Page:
ME TO GIVE MYSELF TO CHRIST IN A RADICAL WAY.'
an interview with
Sr Mary Benedict
What were your misconceptions about Religious Life before discerning it?
Probably that the most total way to give myself to Christ had to be the most difficult way, the way most contrary to nature. This was instantly dispelled when I came inside the enclosure here at St. Cecilia’s. I could see that the well-balanced life and the warm family atmosphere here (both Benedictine trademarks) would allow me to flourish both humanly and spiritually, which is certainly what the Father wants for each one.
Who inspired you on your journey?
I have an aunt and cousin who are Missionaries of Charity and it was through sisters of that congregation that I began to consider the religious life. I was always drawn to the integrity of their lives and their joyful conviction but it came as a bit of a shock when I realised I wanted something similar for myself!
What was your greatest worry when discerning your vocation?
That I didn’t have one! There is always that element of mystery we must respect and no matter how much you want it, it is the Lord that decides the matter, so I was afraid that some unforeseen impediment would crop up. I was also hugely shy about everyone finding out; pursuing a vocation was a very public statement about things that felt very intimate to me. Though I couldn’t help either of these fears, neither were worth wasting my energy on; the first fear was a very good sign and as for the second, I received huge support from both obvious and totally unexpected quarters when I told people.
'It is an honour to hold humanity and its needs before God in prayer and so to participate in the redemption wrought by Christ.'
How is the lived reality of your vocation different to how you had perceived it?
The three week live-in I did with the community before entering gave me a very accurate idea of the life and the general spirit of the house. It has really just been a case of entering into it all more and more deeply as time goes on, to be formed and nourished through the life. In one way, the life is consistent in its rhythms but I never get time to notice that as I’m always so busy adapting to the newness when another layer peels away.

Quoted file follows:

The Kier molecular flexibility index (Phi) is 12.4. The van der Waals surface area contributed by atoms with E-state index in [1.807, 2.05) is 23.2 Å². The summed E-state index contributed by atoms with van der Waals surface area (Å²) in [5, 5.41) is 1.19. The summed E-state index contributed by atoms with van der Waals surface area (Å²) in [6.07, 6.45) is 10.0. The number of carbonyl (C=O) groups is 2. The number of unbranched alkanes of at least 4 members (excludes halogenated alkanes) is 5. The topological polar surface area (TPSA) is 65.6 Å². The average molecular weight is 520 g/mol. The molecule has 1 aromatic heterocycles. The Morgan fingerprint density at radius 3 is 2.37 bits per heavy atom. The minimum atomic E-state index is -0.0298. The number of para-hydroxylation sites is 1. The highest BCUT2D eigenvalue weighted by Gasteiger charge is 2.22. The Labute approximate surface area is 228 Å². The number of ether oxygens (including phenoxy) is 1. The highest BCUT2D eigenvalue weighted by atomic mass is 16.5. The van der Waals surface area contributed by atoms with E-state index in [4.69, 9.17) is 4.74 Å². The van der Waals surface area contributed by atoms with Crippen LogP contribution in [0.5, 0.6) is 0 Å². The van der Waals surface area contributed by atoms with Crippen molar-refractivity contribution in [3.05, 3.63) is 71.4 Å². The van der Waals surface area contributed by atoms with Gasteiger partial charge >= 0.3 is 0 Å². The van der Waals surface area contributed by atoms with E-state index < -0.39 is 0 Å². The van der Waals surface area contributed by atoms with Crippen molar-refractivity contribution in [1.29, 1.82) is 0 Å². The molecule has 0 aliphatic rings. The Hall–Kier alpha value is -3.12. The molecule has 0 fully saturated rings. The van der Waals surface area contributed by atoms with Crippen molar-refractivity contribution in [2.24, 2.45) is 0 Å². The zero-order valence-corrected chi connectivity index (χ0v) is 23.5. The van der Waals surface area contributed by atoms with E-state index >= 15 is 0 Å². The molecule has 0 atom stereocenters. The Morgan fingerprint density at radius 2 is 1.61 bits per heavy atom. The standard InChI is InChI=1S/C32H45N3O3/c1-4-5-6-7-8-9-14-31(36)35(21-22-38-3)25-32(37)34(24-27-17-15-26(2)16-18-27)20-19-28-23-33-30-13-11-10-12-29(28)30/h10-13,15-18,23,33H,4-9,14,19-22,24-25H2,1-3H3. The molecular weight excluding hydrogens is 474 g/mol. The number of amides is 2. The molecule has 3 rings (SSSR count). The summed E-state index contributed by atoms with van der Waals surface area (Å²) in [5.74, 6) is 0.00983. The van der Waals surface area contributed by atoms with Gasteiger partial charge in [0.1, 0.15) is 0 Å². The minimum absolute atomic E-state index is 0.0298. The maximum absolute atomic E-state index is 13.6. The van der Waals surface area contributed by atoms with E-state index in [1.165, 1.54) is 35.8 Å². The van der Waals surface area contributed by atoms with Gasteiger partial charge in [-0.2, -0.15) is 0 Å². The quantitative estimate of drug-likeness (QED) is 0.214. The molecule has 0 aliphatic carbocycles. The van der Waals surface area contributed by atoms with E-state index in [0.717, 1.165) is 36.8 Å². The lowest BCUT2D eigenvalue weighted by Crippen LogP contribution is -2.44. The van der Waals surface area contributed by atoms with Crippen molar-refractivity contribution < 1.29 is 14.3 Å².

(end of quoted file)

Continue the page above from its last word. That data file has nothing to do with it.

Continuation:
How has living your vocation brought you joy?
It allows me to give myself to Christ in a radical way without exterior or interior limits. One of the things that drew me to the cloister was seeing how much He is neglected and forgotten in the world, but here I am wholly available to Him and nothing comes before Him. It is a great privilege to live in this way when so many of the faithful have important responsibilities which keep them from doing this in the same way. It is an honour to hold humanity and its needs before God in prayer and so to participate in the redemption wrought by Christ.
'Not actually committing to anything is like getting stuck at the crossroads and only serves to delay your own happiness.'
What have been the highlights of living out your vocation?
Of course, I will never forget the days when I was accepted to be clothed, the clothing day itself and then my profession. There are also the more private ones, too, when you can thank the Lord for sustaining you through a difficult moment or when you catch yourself being overcome by gratitude for the sisters He has surrounded you with. Our Lord was being very modest when he described our reward as only being a hundred-fold.
What would you say to someone else considering Religious Life?
Be brave! Nothing done in good faith can ever be a mistake. Pursuing a vocation is simply pursuing the Lord’s will. The Church tells us how precious the consecrated life is but even if the journey doesn’t ultimately lead there for everyone, that doesn’t mean a wrong road has been taken, it means you are further along the right one. Wanting to delay by keeping all your options open and not actually committing to anything is like getting stuck at the crossroads and only serves to delay your own happiness. Trust in Him and make a leap!